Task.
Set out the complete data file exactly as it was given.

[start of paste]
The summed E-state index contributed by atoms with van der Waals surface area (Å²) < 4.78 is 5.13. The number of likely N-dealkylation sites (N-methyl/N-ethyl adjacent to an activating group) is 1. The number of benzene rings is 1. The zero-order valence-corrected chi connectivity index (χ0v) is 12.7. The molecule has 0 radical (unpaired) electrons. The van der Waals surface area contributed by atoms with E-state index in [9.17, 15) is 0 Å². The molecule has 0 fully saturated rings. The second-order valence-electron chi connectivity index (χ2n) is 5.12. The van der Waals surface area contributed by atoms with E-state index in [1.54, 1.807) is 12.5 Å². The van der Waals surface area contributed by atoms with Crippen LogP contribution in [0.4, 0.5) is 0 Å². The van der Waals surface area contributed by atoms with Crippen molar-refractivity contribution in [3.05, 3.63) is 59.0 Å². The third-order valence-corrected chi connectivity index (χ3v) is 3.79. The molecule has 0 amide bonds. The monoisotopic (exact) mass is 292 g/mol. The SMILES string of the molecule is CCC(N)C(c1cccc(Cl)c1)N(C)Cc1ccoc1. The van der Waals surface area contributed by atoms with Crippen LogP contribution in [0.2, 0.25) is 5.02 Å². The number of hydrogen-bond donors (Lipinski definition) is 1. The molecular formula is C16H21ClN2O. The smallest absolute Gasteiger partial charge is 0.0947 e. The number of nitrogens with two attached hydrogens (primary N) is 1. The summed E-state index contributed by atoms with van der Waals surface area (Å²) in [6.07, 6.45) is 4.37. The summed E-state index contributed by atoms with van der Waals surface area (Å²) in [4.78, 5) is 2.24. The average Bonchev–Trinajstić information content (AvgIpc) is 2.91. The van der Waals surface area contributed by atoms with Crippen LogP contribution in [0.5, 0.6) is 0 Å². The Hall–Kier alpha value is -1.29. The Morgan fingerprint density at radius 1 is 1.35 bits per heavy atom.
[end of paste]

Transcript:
The summed E-state index contributed by atoms with van der Waals surface area (Å²) < 4.78 is 5.13. The number of likely N-dealkylation sites (N-methyl/N-ethyl adjacent to an activating group) is 1. The number of benzene rings is 1. The zero-order valence-corrected chi connectivity index (χ0v) is 12.7. The molecule has 0 radical (unpaired) electrons. The van der Waals surface area contributed by atoms with E-state index in [9.17, 15) is 0 Å². The molecule has 0 fully saturated rings. The second-order valence-electron chi connectivity index (χ2n) is 5.12. The van der Waals surface area contributed by atoms with E-state index in [1.54, 1.807) is 12.5 Å². The van der Waals surface area contributed by atoms with Crippen LogP contribution in [0.4, 0.5) is 0 Å². The van der Waals surface area contributed by atoms with Crippen molar-refractivity contribution in [3.05, 3.63) is 59.0 Å². The third-order valence-corrected chi connectivity index (χ3v) is 3.79. The molecule has 0 amide bonds. The monoisotopic (exact) mass is 292 g/mol. The SMILES string of the molecule is CCC(N)C(c1cccc(Cl)c1)N(C)Cc1ccoc1. The van der Waals surface area contributed by atoms with Crippen LogP contribution in [0.2, 0.25) is 5.02 Å². The number of hydrogen-bond donors (Lipinski definition) is 1. The molecular formula is C16H21ClN2O. The smallest absolute Gasteiger partial charge is 0.0947 e. The number of nitrogens with two attached hydrogens (primary N) is 1. The summed E-state index contributed by atoms with van der Waals surface area (Å²) in [6.07, 6.45) is 4.37. The summed E-state index contributed by atoms with van der Waals surface area (Å²) in [4.78, 5) is 2.24. The average Bonchev–Trinajstić information content (AvgIpc) is 2.91. The van der Waals surface area contributed by atoms with Crippen LogP contribution in [0.5, 0.6) is 0 Å². The Hall–Kier alpha value is -1.29. The Morgan fingerprint density at radius 1 is 1.35 bits per heavy atom.